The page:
pending payment by contacting the financial institution issuing that payment. If the
scheduled tax payment is cancelled, then the taxpayer must pay at the time of filing the
amended return any tax still owed – if any – on that return. In completing the amended
return, taxpayers should not write the amount of the original return payment on the
amended MI-1040, line 31b.
• If it is not possible to stop the payment, or if the amended return is filed after the scheduled
payment date, then the original return payment will be processed with the original return.
In this case, the taxpayers should claim a refund on the amended return. In completing the
amended return, check the box on line 31a of the amended MI-1040, and write the amount
of the original return payment on that line.
Instructions for Filing an Amended Return
The Department always encourages taxpayers to submit returns and in this case — amended
returns — electronically. Many software products that taxpayers used to file their original returns
have been updated to include this unemployment change for amendment purposes. E-filing the
amended return will ensure a greater level of accuracy and faster processing times. For any
3 The due date of tax year 2020 individual income tax returns was extended to May 17, 2021. See Notice: Automatic Extension for
Individual and Composite State Income Tax Returns Due on April 15, 2021 for more information. See also 2021 PA 8. taxpayer that chooses to paper file the amended return, that taxpayer should use Form MI-1040,
check the “Amended Return” box, and include Schedule AMD and all forms and schedules
submitted with the original return. For additional help, please visit:
The following must be submitted with any amended return:
• If the taxpayer has received it, proof that the IRS has adjusted the federal return due to the
unemployment exclusion such as, for example, a copy of a federal adjustment letter.
• Schedule AMD, Amended Return Explanation of Changes (Form 5530), and all forms and
schedules submitted with the original return.
• A copy of the 1099-G that reports unemployment compensation.
In addition, taxpayers should note that direct deposit of a refund is only available on an original
return, so refunds for amended returns will be sent as a paper check in the mail. Please ensure the
address on the amended return is correct.
Failure to follow the instructions within this notice may result in delays in processing a refund
claimed on the amended return.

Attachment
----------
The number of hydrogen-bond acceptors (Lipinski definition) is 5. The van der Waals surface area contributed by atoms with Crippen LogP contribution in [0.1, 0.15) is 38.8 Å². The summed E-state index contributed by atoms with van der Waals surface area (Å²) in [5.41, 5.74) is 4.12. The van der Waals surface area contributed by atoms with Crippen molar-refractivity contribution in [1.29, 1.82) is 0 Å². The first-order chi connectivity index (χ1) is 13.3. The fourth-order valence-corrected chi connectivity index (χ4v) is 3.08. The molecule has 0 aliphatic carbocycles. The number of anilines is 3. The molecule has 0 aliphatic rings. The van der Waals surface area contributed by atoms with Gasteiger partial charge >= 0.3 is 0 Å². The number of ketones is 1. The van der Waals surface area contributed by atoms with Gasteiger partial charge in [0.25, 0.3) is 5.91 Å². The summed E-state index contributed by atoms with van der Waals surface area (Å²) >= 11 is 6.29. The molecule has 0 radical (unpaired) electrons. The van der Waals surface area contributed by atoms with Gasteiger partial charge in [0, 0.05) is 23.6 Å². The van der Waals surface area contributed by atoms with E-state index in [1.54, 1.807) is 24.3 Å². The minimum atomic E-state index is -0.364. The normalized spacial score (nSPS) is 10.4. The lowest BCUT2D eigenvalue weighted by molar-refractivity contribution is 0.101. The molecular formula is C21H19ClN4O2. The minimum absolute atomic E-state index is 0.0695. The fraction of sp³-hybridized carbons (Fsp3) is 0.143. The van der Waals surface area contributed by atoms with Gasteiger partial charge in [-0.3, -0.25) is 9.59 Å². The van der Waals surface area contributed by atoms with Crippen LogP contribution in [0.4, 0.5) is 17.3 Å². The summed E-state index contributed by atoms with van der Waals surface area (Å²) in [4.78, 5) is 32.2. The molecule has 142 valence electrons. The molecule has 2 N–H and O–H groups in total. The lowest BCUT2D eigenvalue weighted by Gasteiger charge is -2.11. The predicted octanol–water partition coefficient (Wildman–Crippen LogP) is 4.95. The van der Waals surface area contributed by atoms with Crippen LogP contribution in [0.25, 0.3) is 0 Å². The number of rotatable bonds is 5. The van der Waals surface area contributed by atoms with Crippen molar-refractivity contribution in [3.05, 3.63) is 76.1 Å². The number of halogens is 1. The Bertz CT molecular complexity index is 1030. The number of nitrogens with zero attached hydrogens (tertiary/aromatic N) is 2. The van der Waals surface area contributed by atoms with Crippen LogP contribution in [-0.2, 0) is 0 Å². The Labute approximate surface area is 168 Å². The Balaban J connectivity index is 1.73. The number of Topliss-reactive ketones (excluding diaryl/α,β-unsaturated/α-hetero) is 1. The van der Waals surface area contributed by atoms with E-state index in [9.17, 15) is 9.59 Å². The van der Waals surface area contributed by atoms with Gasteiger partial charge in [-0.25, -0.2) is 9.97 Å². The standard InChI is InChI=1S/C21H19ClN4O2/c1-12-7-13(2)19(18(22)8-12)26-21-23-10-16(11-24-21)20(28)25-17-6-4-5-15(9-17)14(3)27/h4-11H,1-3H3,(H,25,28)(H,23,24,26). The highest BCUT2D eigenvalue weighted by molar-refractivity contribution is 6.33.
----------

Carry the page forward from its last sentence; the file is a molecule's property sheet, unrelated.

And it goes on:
The Department will process these amended returns in an expedited manner and issue refunds
accordingly. Interest on any refund will be computed in accordance with Section 30 of the Revenue
All amended returns remain subject to audit and review based on information received from
the IRS.
Following is a link to Treasury’s Notice: Treatment of Paycheck Protection Program (PPP) Loans Under the Michigan Income Tax Act


The State of Michigan

For taxpayers that have already filed, we’re asking taxpayers to wait on filing any amended Michigan return until we learn how the IRS will communicate (if at all) any adjustments they make to the states.

IRS Changes Unemployment Exclusion Calculation
Update to posted guidance

Once again, the IRS has made changes to forms relating to the New Exclusion of up to $10,200 of Unemployment Compensation guidance.

Original IRS guidance said to include unemployment income when calculating the $150,000 modified adjusted gross income (AGI) limitation. Today, the IRS provided updated instructions for the unemployment compensation exclusion worksheet which now states modified AGI does NOT include unemployment compensation.

As noted within the guidance, if a 2020 Form 1040 or 1040-SR return has already been filed, there is no need to file an amended return to figure the amount of unemployment compensation to exclude. The IRS will refigure the taxes using the excluded unemployment compensation amount and adjust the tax account accordingly. The IRS will send any refund amount directly to the taxpayer.

Notice: Automatic Extension for Individual and Composite State Income Tax Returns Due on April, 15, 2021

This notice provides taxpayers with information on the extensions of time to file returns and remit tax and the waivers from penalty and interest that the Department will grant in conformity with IRS Notice 2021-59.[1]

IRS Notice 2021-59.  On March 17, 2021 the IRS issued Notice 2021-59 providing extensions to May 17, 2021 for any individual with a return or payment due on April 15, 2020. IRS Notice 2021-59 did not extend the first quarter estimated tax payment due on April 15, 2021.